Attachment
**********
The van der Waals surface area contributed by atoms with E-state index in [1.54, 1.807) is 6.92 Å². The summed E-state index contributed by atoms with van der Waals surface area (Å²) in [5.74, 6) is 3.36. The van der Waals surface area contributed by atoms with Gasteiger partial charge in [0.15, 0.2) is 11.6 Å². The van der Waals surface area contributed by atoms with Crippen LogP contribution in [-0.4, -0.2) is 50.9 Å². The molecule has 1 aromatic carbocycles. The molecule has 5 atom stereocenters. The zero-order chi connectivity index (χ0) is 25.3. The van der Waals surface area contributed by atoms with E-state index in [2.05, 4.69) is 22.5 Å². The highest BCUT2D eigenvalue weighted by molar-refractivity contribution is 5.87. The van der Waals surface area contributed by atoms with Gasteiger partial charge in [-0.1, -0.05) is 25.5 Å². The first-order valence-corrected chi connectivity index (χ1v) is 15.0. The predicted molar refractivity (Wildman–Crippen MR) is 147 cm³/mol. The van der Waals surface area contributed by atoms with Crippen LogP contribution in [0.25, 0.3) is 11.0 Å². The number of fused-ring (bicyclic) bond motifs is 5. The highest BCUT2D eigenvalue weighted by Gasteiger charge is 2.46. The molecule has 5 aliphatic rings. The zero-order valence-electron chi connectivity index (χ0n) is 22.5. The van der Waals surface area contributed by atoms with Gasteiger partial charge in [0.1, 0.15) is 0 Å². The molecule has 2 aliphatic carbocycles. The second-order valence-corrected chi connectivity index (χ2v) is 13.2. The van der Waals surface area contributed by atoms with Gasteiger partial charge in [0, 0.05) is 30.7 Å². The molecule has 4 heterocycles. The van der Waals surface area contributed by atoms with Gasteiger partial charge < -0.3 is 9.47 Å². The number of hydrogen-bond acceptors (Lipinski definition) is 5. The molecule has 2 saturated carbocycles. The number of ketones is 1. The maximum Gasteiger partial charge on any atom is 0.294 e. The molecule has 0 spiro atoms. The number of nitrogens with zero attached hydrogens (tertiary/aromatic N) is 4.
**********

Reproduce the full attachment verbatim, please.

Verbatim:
The van der Waals surface area contributed by atoms with E-state index in [1.54, 1.807) is 6.92 Å². The summed E-state index contributed by atoms with van der Waals surface area (Å²) in [5.74, 6) is 3.36. The van der Waals surface area contributed by atoms with Gasteiger partial charge in [0.15, 0.2) is 11.6 Å². The van der Waals surface area contributed by atoms with Crippen LogP contribution in [-0.4, -0.2) is 50.9 Å². The molecule has 1 aromatic carbocycles. The molecule has 5 atom stereocenters. The zero-order chi connectivity index (χ0) is 25.3. The van der Waals surface area contributed by atoms with E-state index in [2.05, 4.69) is 22.5 Å². The highest BCUT2D eigenvalue weighted by molar-refractivity contribution is 5.87. The van der Waals surface area contributed by atoms with Gasteiger partial charge in [-0.1, -0.05) is 25.5 Å². The first-order valence-corrected chi connectivity index (χ1v) is 15.0. The predicted molar refractivity (Wildman–Crippen MR) is 147 cm³/mol. The van der Waals surface area contributed by atoms with Crippen LogP contribution in [0.25, 0.3) is 11.0 Å². The number of fused-ring (bicyclic) bond motifs is 5. The highest BCUT2D eigenvalue weighted by Gasteiger charge is 2.46. The molecule has 5 aliphatic rings. The zero-order valence-electron chi connectivity index (χ0n) is 22.5. The van der Waals surface area contributed by atoms with Gasteiger partial charge in [0.1, 0.15) is 0 Å². The molecule has 2 aliphatic carbocycles. The second-order valence-corrected chi connectivity index (χ2v) is 13.2. The van der Waals surface area contributed by atoms with Gasteiger partial charge in [0, 0.05) is 30.7 Å². The molecule has 4 heterocycles. The van der Waals surface area contributed by atoms with Gasteiger partial charge < -0.3 is 9.47 Å². The number of hydrogen-bond acceptors (Lipinski definition) is 5. The molecule has 2 saturated carbocycles. The number of ketones is 1. The maximum Gasteiger partial charge on any atom is 0.294 e. The molecule has 0 spiro atoms. The number of nitrogens with zero attached hydrogens (tertiary/aromatic N) is 4.